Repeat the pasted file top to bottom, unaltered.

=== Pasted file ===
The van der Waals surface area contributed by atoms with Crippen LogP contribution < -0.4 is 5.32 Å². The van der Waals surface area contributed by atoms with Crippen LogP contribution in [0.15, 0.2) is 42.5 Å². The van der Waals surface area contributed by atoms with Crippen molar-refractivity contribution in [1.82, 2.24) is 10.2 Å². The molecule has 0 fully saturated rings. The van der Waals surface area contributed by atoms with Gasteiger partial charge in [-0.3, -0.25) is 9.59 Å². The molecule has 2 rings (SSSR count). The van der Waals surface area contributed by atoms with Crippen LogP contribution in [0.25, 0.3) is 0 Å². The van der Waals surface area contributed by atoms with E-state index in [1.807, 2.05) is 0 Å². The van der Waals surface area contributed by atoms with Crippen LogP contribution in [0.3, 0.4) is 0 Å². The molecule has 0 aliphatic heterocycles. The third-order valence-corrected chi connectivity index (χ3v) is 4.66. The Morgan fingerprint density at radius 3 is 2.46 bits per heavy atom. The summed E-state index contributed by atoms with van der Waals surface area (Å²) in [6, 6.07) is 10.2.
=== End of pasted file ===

The van der Waals surface area contributed by atoms with Crippen LogP contribution < -0.4 is 5.32 Å². The van der Waals surface area contributed by atoms with Crippen LogP contribution in [0.15, 0.2) is 42.5 Å². The van der Waals surface area contributed by atoms with Crippen molar-refractivity contribution in [1.82, 2.24) is 10.2 Å². The molecule has 0 fully saturated rings. The van der Waals surface area contributed by atoms with Gasteiger partial charge in [-0.3, -0.25) is 9.59 Å². The molecule has 2 rings (SSSR count). The van der Waals surface area contributed by atoms with Crippen LogP contribution in [0.25, 0.3) is 0 Å². The van der Waals surface area contributed by atoms with E-state index in [1.807, 2.05) is 0 Å². The van der Waals surface area contributed by atoms with Crippen LogP contribution in [0.3, 0.4) is 0 Å². The molecule has 0 aliphatic heterocycles. The third-order valence-corrected chi connectivity index (χ3v) is 4.66. The Morgan fingerprint density at radius 3 is 2.46 bits per heavy atom. The summed E-state index contributed by atoms with van der Waals surface area (Å²) in [6, 6.07) is 10.2.